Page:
Bluesnarfing


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Related to Bluesnarfing: Bluebugging

Bluesnarfing

To copy address information from a person's Bluetooth phone in the vicinity. The object exchange (OBEX) protocol used in Bluetooth was designed to let users easily send each other business card data without authentication. Bluesnarfers exploit this vulnerability to extract proprietary data from Bluetooth users. See Bluetooth glossary.
References in periodicals archive ?
Following a spate of reports about sensitive business data stolen using iPods (Podslurping) and bluetooth devices (Bluesnarfing), Icomm has also urged small businesses to be vigilant against the use of digital cameras.
Bluesnarfing, explains Laurie, "is basically the ability over the Bluetooth channel to make an unauthorized connection to a phone and copy the contents of the phone book, calendar," and some technical details including the phone's IMEI number--a unique numerical identifier of cell phones that forgers need to clone a phone.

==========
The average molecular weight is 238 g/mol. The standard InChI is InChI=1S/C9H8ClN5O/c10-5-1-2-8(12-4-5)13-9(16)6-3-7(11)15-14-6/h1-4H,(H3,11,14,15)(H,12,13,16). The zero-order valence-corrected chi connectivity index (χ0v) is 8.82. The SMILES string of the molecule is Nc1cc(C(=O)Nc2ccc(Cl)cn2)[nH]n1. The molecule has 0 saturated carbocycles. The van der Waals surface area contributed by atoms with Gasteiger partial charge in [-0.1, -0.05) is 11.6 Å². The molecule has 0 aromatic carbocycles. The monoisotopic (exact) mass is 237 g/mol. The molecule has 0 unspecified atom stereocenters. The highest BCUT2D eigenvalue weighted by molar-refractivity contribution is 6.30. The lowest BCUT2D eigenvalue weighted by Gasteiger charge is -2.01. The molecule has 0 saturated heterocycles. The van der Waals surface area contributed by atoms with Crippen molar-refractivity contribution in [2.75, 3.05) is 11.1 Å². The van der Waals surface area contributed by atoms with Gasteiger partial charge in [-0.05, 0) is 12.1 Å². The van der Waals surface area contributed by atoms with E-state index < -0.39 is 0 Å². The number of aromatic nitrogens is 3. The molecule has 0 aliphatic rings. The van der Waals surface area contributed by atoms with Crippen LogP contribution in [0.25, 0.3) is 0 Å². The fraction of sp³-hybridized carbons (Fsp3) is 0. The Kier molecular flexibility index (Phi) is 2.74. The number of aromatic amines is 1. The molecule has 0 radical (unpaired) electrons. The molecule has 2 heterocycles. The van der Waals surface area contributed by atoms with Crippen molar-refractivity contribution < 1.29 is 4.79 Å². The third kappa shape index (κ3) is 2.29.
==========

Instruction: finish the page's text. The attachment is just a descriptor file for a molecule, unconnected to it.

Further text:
The problem with bluesnarfing goes far beyond loss of privacy, Laurie explains.
Austrian IT-security researcher Martin Herfurt conducted bluesnarfing experiments at CeBIT 2004, a heavily attended computer exhibition held annually in Germany.
Each was vulnerable to bluesnarfing. "On the London Underground during rush hour, I found over 300 devices in the space of about an hour and half," he says, adding that in London he can find a new target every ten seconds or so.
This is a more serious attack than bluesnarfing, which only provides access to restricted parts of a Bluetooth device.
Once the devices are discovered, they become exposed to threats such as bluesnarfing.
These types of attacks work by pushing data onto a Bluetooth device rather than pulling data off a device (as with bluesnarfing).
With Bluesnarfing, also called Bluejacking, hackers use a laptop which scans to find Bluetooth-compatible phones which can then be targeted.
Hackers can download confidential details and even photos from up to 87 yards away using a technique called Bluesnarfing.
With Bluesnarfing hackers use a laptop which scans to find Bluetooth-compatible phones which can then be targeted.
Likewise, "bluesnarfing" entails stealing data from a wireless device through a Bluetooth connection.